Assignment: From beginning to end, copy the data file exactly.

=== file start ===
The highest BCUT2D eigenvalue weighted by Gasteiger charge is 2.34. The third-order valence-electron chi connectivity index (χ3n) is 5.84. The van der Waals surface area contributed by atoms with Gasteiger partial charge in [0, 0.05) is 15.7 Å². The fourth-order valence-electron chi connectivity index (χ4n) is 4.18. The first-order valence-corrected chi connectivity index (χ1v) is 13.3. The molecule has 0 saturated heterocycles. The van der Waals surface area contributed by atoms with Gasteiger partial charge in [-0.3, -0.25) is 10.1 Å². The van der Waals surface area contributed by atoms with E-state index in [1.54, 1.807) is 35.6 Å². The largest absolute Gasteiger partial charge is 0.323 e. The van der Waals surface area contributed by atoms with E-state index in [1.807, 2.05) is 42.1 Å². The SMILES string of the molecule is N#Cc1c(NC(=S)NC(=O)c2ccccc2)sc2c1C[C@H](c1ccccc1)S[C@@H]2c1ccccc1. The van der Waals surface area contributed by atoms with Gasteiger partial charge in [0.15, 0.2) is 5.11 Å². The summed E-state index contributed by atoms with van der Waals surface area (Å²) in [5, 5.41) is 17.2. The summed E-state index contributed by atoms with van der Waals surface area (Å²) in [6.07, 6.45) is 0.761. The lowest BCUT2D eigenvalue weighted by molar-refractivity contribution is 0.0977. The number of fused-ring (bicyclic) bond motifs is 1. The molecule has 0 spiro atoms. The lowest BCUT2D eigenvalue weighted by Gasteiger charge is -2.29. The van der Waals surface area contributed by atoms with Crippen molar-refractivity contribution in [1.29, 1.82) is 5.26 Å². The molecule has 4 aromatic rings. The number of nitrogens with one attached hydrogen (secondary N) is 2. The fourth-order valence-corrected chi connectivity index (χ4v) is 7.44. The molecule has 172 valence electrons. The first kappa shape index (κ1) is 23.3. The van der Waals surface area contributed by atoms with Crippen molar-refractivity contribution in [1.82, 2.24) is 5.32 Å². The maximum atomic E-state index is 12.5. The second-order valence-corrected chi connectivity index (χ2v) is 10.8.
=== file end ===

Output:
The highest BCUT2D eigenvalue weighted by Gasteiger charge is 2.34. The third-order valence-electron chi connectivity index (χ3n) is 5.84. The van der Waals surface area contributed by atoms with Gasteiger partial charge in [0, 0.05) is 15.7 Å². The fourth-order valence-electron chi connectivity index (χ4n) is 4.18. The first-order valence-corrected chi connectivity index (χ1v) is 13.3. The molecule has 0 saturated heterocycles. The van der Waals surface area contributed by atoms with Gasteiger partial charge in [-0.3, -0.25) is 10.1 Å². The van der Waals surface area contributed by atoms with E-state index in [1.54, 1.807) is 35.6 Å². The largest absolute Gasteiger partial charge is 0.323 e. The van der Waals surface area contributed by atoms with E-state index in [1.807, 2.05) is 42.1 Å². The SMILES string of the molecule is N#Cc1c(NC(=S)NC(=O)c2ccccc2)sc2c1C[C@H](c1ccccc1)S[C@@H]2c1ccccc1. The van der Waals surface area contributed by atoms with Gasteiger partial charge in [0.15, 0.2) is 5.11 Å². The summed E-state index contributed by atoms with van der Waals surface area (Å²) in [5, 5.41) is 17.2. The summed E-state index contributed by atoms with van der Waals surface area (Å²) in [6.07, 6.45) is 0.761. The lowest BCUT2D eigenvalue weighted by molar-refractivity contribution is 0.0977. The number of fused-ring (bicyclic) bond motifs is 1. The molecule has 0 spiro atoms. The lowest BCUT2D eigenvalue weighted by Gasteiger charge is -2.29. The van der Waals surface area contributed by atoms with Crippen molar-refractivity contribution in [1.29, 1.82) is 5.26 Å². The molecule has 4 aromatic rings. The number of nitrogens with one attached hydrogen (secondary N) is 2. The fourth-order valence-corrected chi connectivity index (χ4v) is 7.44. The molecule has 172 valence electrons. The first kappa shape index (κ1) is 23.3. The van der Waals surface area contributed by atoms with Crippen molar-refractivity contribution in [1.82, 2.24) is 5.32 Å². The maximum atomic E-state index is 12.5. The second-order valence-corrected chi connectivity index (χ2v) is 10.8.